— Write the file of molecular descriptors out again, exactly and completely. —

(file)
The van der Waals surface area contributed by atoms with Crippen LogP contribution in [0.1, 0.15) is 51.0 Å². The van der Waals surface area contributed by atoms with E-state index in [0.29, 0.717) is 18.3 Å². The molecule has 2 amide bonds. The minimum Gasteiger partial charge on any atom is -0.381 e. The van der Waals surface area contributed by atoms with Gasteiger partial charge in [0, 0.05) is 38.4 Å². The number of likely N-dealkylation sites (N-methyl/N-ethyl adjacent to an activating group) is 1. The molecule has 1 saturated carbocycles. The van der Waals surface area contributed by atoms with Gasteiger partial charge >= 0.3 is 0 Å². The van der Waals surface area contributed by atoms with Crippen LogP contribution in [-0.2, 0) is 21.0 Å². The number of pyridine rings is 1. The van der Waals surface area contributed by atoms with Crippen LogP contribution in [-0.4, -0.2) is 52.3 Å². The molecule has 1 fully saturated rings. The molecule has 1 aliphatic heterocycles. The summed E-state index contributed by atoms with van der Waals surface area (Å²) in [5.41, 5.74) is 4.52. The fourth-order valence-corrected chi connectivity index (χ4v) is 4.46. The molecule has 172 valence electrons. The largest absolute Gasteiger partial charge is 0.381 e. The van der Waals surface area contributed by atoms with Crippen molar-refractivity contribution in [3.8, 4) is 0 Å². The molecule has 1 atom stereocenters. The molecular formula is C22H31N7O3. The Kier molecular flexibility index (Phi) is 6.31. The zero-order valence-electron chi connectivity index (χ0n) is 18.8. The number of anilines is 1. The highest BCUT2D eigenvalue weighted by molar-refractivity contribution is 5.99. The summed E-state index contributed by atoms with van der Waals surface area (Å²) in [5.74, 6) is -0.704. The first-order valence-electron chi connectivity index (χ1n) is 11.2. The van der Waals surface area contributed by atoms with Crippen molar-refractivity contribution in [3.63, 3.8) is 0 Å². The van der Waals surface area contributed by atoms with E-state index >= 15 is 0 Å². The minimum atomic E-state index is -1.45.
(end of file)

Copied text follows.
The van der Waals surface area contributed by atoms with Crippen LogP contribution in [0.1, 0.15) is 51.0 Å². The van der Waals surface area contributed by atoms with E-state index in [0.29, 0.717) is 18.3 Å². The molecule has 2 amide bonds. The minimum Gasteiger partial charge on any atom is -0.381 e. The van der Waals surface area contributed by atoms with Gasteiger partial charge in [0, 0.05) is 38.4 Å². The number of likely N-dealkylation sites (N-methyl/N-ethyl adjacent to an activating group) is 1. The molecule has 1 saturated carbocycles. The van der Waals surface area contributed by atoms with Gasteiger partial charge >= 0.3 is 0 Å². The van der Waals surface area contributed by atoms with Crippen LogP contribution in [-0.2, 0) is 21.0 Å². The number of pyridine rings is 1. The van der Waals surface area contributed by atoms with Crippen LogP contribution in [-0.4, -0.2) is 52.3 Å². The molecule has 1 fully saturated rings. The molecule has 1 aliphatic heterocycles. The summed E-state index contributed by atoms with van der Waals surface area (Å²) in [5.41, 5.74) is 4.52. The fourth-order valence-corrected chi connectivity index (χ4v) is 4.46. The molecule has 172 valence electrons. The largest absolute Gasteiger partial charge is 0.381 e. The van der Waals surface area contributed by atoms with Crippen molar-refractivity contribution in [3.8, 4) is 0 Å². The molecule has 1 atom stereocenters. The molecular formula is C22H31N7O3. The Kier molecular flexibility index (Phi) is 6.31. The zero-order valence-electron chi connectivity index (χ0n) is 18.8. The number of anilines is 1. The highest BCUT2D eigenvalue weighted by molar-refractivity contribution is 5.99. The summed E-state index contributed by atoms with van der Waals surface area (Å²) in [5.74, 6) is -0.704. The first-order valence-electron chi connectivity index (χ1n) is 11.2. The van der Waals surface area contributed by atoms with Crippen molar-refractivity contribution in [3.63, 3.8) is 0 Å². The van der Waals surface area contributed by atoms with E-state index >= 15 is 0 Å². The minimum atomic E-state index is -1.45.